There were many rafts over the course of the four years and all were built with salvaged materials. The construction boom happening in NYC in the mid-2000s provided a lot of scrap material that we pulled from dumpsters.
I love the unexpected, uncontrollable moments that just happen. That’s why I suppose spontaneity is really the crux of the best art I’ve done. That, and I just really love the process of making things.
My self-portraits help me live with myself a little better. I escape my own internal negative filter of feeling flawed, undesirable or broken, into just feeling human.
In the past the air quality was very bad. There was this saying that if you put a white shirt out in the garden to dry when you came out it would be grey or black.
There are countless stories that tell of a young man, lost and uncertain, who sets out on a whirlwind adventure and figures out who he really is. It is a sad reality that amongst the great classic adventure stories, very few (if any) of the protagonists are female.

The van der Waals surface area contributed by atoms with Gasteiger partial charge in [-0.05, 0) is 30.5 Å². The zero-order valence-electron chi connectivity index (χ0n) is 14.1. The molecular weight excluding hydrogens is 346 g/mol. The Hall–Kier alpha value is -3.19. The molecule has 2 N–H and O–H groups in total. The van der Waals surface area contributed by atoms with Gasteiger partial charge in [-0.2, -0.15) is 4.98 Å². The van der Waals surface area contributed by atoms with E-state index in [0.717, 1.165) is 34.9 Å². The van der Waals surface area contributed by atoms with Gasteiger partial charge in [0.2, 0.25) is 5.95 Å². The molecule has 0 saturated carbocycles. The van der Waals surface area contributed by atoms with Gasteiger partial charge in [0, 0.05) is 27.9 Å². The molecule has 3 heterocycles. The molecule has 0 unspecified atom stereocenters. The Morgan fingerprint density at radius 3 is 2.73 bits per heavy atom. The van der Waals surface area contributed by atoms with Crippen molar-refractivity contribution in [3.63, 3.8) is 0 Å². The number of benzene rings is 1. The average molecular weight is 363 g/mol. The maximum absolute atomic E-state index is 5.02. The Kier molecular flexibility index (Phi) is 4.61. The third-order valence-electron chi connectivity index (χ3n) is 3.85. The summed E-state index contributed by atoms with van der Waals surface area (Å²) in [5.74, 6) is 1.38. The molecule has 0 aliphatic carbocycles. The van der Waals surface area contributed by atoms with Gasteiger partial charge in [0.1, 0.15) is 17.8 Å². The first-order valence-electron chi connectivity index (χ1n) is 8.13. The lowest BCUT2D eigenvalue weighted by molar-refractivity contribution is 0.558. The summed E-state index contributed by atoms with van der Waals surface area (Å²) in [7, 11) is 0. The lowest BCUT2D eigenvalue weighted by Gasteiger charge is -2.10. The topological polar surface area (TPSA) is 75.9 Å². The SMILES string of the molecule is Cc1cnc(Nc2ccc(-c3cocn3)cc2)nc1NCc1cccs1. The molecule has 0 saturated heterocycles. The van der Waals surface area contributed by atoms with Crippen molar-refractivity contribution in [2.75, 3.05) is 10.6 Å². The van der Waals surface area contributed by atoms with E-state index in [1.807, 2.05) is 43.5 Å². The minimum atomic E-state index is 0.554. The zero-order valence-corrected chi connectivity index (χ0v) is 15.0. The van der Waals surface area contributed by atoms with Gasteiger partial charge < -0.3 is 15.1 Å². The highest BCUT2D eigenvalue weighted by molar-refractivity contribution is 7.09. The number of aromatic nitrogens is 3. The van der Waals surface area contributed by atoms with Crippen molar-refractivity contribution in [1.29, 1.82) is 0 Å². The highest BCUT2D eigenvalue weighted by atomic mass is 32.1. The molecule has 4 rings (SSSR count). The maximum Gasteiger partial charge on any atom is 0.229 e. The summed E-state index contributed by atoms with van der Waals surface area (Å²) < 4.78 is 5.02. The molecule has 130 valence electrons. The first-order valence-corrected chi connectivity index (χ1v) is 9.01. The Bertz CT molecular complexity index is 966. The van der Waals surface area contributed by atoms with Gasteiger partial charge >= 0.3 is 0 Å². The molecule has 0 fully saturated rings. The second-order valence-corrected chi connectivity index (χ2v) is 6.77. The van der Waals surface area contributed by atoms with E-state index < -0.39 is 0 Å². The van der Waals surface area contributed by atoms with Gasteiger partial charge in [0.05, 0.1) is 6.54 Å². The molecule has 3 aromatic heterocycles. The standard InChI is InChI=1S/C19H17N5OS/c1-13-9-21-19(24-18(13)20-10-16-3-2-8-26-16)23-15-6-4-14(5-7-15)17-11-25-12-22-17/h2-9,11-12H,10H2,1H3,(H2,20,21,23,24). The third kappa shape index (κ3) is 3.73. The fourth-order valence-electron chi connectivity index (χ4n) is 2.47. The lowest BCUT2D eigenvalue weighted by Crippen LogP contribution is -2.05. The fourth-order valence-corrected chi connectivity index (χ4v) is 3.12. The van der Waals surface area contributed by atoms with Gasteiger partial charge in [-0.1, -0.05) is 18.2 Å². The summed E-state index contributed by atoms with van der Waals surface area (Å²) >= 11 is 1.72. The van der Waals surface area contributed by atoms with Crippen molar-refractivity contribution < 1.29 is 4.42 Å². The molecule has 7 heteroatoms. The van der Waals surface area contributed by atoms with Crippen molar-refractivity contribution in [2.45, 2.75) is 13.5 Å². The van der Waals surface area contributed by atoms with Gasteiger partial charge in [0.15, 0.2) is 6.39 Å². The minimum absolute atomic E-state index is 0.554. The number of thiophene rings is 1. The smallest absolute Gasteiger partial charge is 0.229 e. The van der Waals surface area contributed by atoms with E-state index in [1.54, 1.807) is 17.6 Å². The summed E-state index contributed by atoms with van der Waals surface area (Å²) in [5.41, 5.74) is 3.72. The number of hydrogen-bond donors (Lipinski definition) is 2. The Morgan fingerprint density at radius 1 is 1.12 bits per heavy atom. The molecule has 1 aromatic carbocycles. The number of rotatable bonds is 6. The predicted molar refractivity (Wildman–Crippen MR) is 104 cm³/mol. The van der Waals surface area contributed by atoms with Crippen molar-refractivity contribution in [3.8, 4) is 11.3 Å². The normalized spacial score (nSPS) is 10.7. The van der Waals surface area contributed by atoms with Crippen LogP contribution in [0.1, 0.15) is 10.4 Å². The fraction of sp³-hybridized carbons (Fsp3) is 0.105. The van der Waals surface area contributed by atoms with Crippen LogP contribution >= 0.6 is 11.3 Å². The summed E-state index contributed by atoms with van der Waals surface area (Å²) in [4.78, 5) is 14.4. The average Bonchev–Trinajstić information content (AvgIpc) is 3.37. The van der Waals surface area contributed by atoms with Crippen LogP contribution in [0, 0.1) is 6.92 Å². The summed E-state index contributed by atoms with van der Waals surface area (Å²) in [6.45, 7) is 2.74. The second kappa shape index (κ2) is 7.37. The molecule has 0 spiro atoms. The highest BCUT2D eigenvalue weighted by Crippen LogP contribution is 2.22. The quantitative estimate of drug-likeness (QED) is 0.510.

Behind many of my most worthwhile images there was a journey leading up to it that involved some sort of hardship, whether physically or mentally.
As humans we are attracted to darkness but want to observe from a safe distance. Only when danger is close enough, we’ll use our intelligence to come up with solutions.
I perceive my photographic work through a director’s eyes, however, the difference in my vision, is that the whole world is a stage. It’s an intense sensation of “limitless”. I like to recreate a fantastic universe of dreams and travels.
Arriving back in Marrakech, I felt like I had truly been to outer space and back; I felt like I had seen landscapes that could not exist on our planet. I felt like I had stepped both back and out of time and had seen and briefly experienced a different way of living, of one without time and without fear.